In 2021, the Washington State Department of Natural Resources even launched a prescribed fire program in an effort to reduce wildfires – part of the state’s 20-year forest health plan.

FOX 13 has even gotten a close-up look at work by non-profits like The Nature Conservancy, which has introduced prescribed burn programs in Kittitas County to create barriers for towns that have been devastated by wildfires in recent years.

The idea is simple: when fire is returned to a landscape on a smaller scale, it creates fire breaks that don’t burn as quickly – while it doesn’t reduce wildfires it can mitigate, minimize, or reduce the negative impacts of fires.

"It’s a shift in culture and in mindset to be burning," Sami Schinnell, a cooperative fire director for TNC Washington to FOX 13 in August. "We respond to wildfires like it’s an emergency. We need to be responding to this issue of putting fire back on the landscape as an emergency."


Home Range Wildlife Research is now in year two of a study that is looking at the ongoing threat of climate change-driven megafires.

With warming temperatures, and forests that are prime to burn, there is a sense of urgency to better understand how lynx utilize burned areas, or habitat that is in the process of re-growth.

If Washington can heal its forests, it’ll likely involve the re-introduction of fire to the forest areas that lynx rely on – but that work can’t be done without a better understanding of how lynx will be affected by that work.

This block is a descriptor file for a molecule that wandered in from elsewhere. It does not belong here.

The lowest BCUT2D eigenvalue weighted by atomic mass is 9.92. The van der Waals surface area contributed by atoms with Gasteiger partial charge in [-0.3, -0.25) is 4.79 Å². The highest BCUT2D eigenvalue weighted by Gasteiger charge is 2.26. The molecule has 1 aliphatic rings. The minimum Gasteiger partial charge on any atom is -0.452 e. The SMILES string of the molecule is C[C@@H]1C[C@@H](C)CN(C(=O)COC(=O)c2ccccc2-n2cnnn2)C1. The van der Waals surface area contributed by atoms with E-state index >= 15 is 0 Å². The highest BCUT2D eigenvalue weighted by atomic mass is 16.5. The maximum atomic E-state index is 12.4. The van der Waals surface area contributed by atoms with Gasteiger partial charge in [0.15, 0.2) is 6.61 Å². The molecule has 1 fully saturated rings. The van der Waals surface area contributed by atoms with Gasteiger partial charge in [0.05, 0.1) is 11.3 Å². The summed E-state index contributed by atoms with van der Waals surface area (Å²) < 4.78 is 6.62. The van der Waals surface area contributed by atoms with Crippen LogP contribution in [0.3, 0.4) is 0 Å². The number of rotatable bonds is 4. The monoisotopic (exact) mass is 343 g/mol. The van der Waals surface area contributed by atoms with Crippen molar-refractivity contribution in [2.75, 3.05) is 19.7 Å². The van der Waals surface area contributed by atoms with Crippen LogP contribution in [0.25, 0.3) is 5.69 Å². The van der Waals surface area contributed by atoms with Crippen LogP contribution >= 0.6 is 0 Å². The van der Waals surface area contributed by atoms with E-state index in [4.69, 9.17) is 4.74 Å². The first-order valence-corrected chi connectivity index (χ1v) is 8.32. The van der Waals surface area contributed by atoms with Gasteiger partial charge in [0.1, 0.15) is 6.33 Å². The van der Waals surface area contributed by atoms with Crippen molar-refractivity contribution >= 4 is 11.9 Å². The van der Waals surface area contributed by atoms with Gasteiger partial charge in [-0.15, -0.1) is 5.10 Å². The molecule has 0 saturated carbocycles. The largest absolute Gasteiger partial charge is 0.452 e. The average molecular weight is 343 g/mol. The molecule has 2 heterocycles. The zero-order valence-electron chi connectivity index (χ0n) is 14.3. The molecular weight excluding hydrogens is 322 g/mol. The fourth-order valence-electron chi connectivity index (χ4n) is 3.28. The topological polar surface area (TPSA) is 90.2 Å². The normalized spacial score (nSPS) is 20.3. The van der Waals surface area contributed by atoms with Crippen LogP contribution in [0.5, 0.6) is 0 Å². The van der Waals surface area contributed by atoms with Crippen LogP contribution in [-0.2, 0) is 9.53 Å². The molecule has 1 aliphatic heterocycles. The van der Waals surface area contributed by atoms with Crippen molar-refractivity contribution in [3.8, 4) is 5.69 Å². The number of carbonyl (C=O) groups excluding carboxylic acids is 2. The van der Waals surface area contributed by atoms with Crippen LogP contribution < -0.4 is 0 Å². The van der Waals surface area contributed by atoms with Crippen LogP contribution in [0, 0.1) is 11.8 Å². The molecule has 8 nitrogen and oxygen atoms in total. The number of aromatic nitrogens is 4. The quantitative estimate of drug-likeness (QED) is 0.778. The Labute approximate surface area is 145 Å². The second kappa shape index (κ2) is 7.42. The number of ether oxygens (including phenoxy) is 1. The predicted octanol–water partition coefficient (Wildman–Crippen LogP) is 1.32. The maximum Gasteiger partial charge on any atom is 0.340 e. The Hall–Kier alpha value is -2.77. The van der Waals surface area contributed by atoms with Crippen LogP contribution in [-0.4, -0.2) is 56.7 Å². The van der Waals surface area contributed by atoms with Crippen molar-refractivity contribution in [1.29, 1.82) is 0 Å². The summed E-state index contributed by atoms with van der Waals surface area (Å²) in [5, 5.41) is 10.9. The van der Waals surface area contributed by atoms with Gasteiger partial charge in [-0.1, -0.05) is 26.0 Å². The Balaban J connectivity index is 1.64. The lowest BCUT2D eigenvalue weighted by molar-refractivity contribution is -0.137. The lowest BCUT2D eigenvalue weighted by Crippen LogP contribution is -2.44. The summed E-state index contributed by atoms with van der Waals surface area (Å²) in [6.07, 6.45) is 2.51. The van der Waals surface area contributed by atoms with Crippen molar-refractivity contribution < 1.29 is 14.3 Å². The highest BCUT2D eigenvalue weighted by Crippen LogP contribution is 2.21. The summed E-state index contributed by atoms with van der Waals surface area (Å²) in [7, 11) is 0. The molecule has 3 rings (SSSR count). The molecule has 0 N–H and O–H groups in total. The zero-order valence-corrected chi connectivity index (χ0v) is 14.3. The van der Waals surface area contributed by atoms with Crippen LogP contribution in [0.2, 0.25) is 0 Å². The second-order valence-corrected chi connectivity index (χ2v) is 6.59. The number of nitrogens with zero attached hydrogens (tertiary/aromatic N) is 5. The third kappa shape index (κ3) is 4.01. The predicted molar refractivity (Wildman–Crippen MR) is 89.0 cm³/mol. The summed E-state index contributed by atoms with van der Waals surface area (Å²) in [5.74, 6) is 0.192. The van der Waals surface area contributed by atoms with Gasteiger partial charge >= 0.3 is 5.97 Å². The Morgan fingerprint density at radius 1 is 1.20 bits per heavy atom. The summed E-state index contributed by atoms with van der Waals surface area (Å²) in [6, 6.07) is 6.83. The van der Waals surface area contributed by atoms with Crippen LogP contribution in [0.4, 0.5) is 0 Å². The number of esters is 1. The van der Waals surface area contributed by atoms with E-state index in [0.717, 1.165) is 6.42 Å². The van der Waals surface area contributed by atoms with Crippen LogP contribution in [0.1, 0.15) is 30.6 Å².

Researchers remain in the early stages of research. This year marks the second year of work, but they’re already receiving data that shows where lynx are going, what habitat they’re using and how.

Currently, three Canada lynx in the North Cascades have radio collars on, which has allowed the Home Range team to chart where the lynx are. They can then go into the field and document the physical terrain they’re utilizing and gather data so they can understand where the species are merely traveling, and where they hunt.

"We can basically learn how flammable the habitat is that lynx use," said Vanbianchi.

However, it will take time to create a full picture of what lynx are doing. It’s slow to trap a species as elusive as the lynx, not to mention, work to track and draw strong, rigorous scientific conclusions takes time.

Luckily, they’ve received support from the Paul G. Allen Family Foundation to support the project’s data collection – while volunteers have helped build traps.


There are roughly 1,100 Canada lynx remaining in the contiguous United States spread across five different areas. Their habitat exists in both Alaska and Canada, but those areas also saw large-scale wildfires to important habitats this past fire season.

The new recovery plan is a required document by the Endangered Species Act that is meant to ensure the long-term survival of a species. The plan details management actions that can ensure lynx don’t disappear from the landscape.

In the recovery plan, the U.S. Fish and Wildlife Service writes that agencies may need to address "fuels and fire management strategy that incorporates lynx habitat needs in the face of a warming, drying climate."

In other words, forest resiliency will need to improve to keep the land viable for the population to survive.

The estimated time to implement the plan is 20 years, though it’s noted that the program could change over time.

If the plan is approved, there are 14 recovery actions planned ranging from managing forests to restore habitat to connecting habitats that touch the U.S./Canada border, and studying lynx to better understand climate impacts.

The entire recovery plan is available here. Public comment on the plan will remain open through the end of January 2024.